As long as there is so little oversight of government expenditures, so little public awareness, there will always be those who will manipulate and profit off any government spending, no matter the human suffering. Today the mainstream media on behalf of the rich not only influences public opinion, on such things as supporting tough on crime initiatives and tough sentencing with forms of fear mongering, but the media also intentionally fails to do in-depth reporting; such as following the money, or in-depth investigation of government spending. Isn’t that odd when our nation is so far in debt? Shouldn’t there be more public awareness of government spending? More accountability? However, the sad truth is that our media too is corrupted, bought and paid for. Where is the information regarding legitimate concerns that the people should be aware of, such as national debt, government spending, cases of undue political influence over our officials, and world news and events? Our mainstream media instead promotes an agenda of ignorance and an utter lack of accountability.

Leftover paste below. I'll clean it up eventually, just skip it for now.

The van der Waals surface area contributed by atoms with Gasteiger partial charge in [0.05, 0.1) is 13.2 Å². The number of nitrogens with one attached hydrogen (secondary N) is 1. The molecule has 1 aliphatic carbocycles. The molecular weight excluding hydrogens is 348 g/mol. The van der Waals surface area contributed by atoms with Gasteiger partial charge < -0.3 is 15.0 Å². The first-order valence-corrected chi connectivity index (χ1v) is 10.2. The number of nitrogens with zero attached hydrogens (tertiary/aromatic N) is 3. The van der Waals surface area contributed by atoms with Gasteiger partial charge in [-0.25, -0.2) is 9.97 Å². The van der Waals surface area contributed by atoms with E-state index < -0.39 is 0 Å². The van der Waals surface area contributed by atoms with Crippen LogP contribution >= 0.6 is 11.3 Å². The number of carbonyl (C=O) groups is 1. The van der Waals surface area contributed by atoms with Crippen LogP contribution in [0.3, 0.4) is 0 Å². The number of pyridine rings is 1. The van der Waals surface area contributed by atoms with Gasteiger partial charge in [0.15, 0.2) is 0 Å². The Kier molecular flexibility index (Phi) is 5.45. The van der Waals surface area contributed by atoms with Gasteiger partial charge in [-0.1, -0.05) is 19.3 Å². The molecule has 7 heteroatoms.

You are more likely to hear headlines about the Kardashians or stories promoting the agendas of the political parties and their financial backers. However what you will never hear is real news which should be of dire concern to all Americans, such as out-of-control and unsustainable government spending and the ballooning deficit. We do not hear about the state of America’s financial market, or of the global financial market. Nor do we hear warnings about the potential outcomes of our out-of-control spending, for the collapse of the American economy and the American dollar. It would be the same as Greece and Cyprus and every other nation state that has allowed their leaders to milk their economy dry.
Due to our ignorance and the lack of interest by the American people to question our policies, foreign and domestic, the government will continue spending in ways which will continue to profit the top 1%. As is the case with the government spending of dictatorships, little of the funds go to fulfill the needs of the masses.
Society needs to wake up and look at the reasons behind our domestic and foreign policies; to see past the smoke screens and misinformation. America needs to realize that we are no longer a true free democracy, but a nation controlled by the rich. Yes, much as a shadow government. This raping of our nations resources and lives, is an utter mockery and insult to the great nation that we are supposed to be.
Jun 23, 2017
keywords: Welfare Checks
From Prison Focus Issue 52